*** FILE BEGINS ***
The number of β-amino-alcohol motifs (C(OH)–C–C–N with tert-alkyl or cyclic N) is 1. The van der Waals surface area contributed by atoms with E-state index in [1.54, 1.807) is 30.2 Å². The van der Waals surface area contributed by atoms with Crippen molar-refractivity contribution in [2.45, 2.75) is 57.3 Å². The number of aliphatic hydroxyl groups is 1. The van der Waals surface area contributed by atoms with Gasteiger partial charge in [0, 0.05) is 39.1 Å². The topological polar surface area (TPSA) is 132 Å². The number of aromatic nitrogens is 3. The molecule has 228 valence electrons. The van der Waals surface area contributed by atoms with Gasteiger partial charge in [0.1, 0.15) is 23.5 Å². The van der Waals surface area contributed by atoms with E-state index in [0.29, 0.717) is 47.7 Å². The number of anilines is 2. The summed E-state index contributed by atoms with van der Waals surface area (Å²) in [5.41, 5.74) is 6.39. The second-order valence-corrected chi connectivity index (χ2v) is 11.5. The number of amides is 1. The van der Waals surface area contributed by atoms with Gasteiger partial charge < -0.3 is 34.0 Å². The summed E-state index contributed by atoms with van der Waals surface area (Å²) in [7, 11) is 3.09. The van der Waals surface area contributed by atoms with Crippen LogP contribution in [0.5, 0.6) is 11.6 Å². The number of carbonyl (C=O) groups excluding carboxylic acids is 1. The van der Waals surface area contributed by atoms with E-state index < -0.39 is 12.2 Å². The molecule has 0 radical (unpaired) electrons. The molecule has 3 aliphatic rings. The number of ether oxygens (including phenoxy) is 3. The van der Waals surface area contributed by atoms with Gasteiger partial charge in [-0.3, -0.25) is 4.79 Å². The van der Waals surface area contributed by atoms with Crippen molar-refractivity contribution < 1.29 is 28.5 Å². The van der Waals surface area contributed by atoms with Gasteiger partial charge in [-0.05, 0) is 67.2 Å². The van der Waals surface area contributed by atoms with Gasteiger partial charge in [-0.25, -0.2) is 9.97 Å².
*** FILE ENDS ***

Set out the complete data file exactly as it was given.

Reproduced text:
The number of β-amino-alcohol motifs (C(OH)–C–C–N with tert-alkyl or cyclic N) is 1. The van der Waals surface area contributed by atoms with E-state index in [1.54, 1.807) is 30.2 Å². The van der Waals surface area contributed by atoms with Crippen molar-refractivity contribution in [2.45, 2.75) is 57.3 Å². The number of aliphatic hydroxyl groups is 1. The van der Waals surface area contributed by atoms with Gasteiger partial charge in [0, 0.05) is 39.1 Å². The topological polar surface area (TPSA) is 132 Å². The number of aromatic nitrogens is 3. The molecule has 228 valence electrons. The van der Waals surface area contributed by atoms with Gasteiger partial charge in [0.1, 0.15) is 23.5 Å². The van der Waals surface area contributed by atoms with E-state index in [0.29, 0.717) is 47.7 Å². The number of anilines is 2. The summed E-state index contributed by atoms with van der Waals surface area (Å²) in [5.41, 5.74) is 6.39. The second-order valence-corrected chi connectivity index (χ2v) is 11.5. The number of amides is 1. The van der Waals surface area contributed by atoms with Gasteiger partial charge < -0.3 is 34.0 Å². The summed E-state index contributed by atoms with van der Waals surface area (Å²) in [7, 11) is 3.09. The van der Waals surface area contributed by atoms with Crippen LogP contribution in [0.5, 0.6) is 11.6 Å². The number of carbonyl (C=O) groups excluding carboxylic acids is 1. The van der Waals surface area contributed by atoms with E-state index < -0.39 is 12.2 Å². The molecule has 0 radical (unpaired) electrons. The molecule has 3 aliphatic rings. The number of ether oxygens (including phenoxy) is 3. The van der Waals surface area contributed by atoms with Gasteiger partial charge in [-0.3, -0.25) is 4.79 Å². The van der Waals surface area contributed by atoms with Crippen molar-refractivity contribution < 1.29 is 28.5 Å². The van der Waals surface area contributed by atoms with Gasteiger partial charge in [-0.05, 0) is 67.2 Å². The van der Waals surface area contributed by atoms with Gasteiger partial charge in [-0.25, -0.2) is 9.97 Å².